Teacher

cb_leraarScholam eamus: the school and education in the Roman Netherlands
By Frank Broeke, classics teacher and member of Vereniging Pax Romana.
Amstelveen, September 2011

In the Rome society of the first century AD it must have been a common fact: in the various forums of the city, sacrifices were brought, politicial life happened, traders touted their wares, but one could also hear children recite verses of famous Roman poets like Virgil. While little or nothing is known about Roman education in our region, such an event on the forum of the town near the fortress of Levefanum, modern Wijk bij Duurstede, situated in a northern outpost of the Roman Empire, would not have been much different.

The word “school” immediately makes us think of a building designed for teaching and education, where (in the case of a high school, the writer bases this paragraph on his own experience) pupils must be present as a result of compulsory education and where several teachers teach their own profession after they have attended a so-called. vocational education. This is all done under the watchful eye of a Rector (which in fact is exactly what a rector should do, Rector means ‘director’), his vice-principals and a government controlled school inspection, which checks the quality of the education provided on an independent basis.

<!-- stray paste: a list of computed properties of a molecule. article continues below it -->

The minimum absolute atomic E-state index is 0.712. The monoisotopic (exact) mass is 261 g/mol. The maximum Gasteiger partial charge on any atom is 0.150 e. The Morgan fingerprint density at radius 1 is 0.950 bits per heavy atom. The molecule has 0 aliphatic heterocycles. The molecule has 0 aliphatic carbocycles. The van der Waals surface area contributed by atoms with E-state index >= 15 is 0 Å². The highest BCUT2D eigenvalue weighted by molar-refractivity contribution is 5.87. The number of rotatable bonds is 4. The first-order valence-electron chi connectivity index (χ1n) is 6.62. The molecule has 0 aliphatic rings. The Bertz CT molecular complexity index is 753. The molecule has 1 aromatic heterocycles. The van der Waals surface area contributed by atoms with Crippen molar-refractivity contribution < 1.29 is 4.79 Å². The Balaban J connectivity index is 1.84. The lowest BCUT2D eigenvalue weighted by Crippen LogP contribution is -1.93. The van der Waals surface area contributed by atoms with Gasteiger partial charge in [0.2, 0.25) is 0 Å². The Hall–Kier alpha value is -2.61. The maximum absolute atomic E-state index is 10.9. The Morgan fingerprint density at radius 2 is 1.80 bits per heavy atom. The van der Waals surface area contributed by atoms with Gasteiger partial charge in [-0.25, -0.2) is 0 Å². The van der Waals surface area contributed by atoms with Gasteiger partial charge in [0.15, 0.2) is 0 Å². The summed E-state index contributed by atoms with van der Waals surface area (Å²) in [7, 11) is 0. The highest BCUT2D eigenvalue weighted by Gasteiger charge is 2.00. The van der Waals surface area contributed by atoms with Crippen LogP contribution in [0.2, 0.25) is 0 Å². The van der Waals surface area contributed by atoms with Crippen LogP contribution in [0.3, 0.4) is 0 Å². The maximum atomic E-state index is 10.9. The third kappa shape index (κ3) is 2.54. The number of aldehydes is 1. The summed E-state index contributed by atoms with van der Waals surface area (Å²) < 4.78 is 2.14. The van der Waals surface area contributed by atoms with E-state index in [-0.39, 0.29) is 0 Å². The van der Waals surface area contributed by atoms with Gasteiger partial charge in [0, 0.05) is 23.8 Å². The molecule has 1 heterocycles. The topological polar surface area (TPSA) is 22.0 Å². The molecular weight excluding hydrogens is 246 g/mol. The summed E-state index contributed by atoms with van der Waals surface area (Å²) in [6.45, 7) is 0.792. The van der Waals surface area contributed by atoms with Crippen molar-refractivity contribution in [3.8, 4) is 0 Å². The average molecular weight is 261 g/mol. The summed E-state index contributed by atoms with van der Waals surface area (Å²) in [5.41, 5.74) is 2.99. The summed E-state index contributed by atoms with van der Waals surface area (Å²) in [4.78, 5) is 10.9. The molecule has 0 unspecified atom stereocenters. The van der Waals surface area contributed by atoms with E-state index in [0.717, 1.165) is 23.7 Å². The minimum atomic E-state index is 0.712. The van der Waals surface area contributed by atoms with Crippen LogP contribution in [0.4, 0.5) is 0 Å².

Attending courses in Roman times was a privilege, certainly not a legal obligation. Teachers lectured several subjects and did so from the knowledge they had acquired during their own school years. An overarching school organization was absent and there was no independent inspection by the government. It should be noted that it does not mean that education was an opportunistic action at that time, where anyone with a little relevant knowledge could call himself a teacher and successfully pick up this profession. Teachers in Roman times were definitely assessed, but through their own “customers”, the paying parents of the students. These parents themselves had enjoyed enough education and acquired a position good enough in society that they had the skills and relevant knowledge to know what a good teacher should be.

Only fair to very wealthy Romans could afford to send their children (both boys and girls) from about the age of seven to a teacher. The children were escorted in the morning by their paedagogus , a Greek word that literally means “child supervisor”. This paedagogus was a slave who not only had the task to guid the children to school, but also examine the lessons of that day. The paedagogus left the kids behind at the magister . A magister was usually a Greek 1 , who had focused on the teaching of basic skills: reading Latin and Greek 2 , writing and arithmetic. If the opportunity arose, the master was able to teach a basic history and mythology as well. If done so, the magister asked a fee from the parents. A big difference with modern education is that the magister retained order with a stick or straw: the poet Horace describes his magister Orbilius as plagosus , ‘likes to strike’3.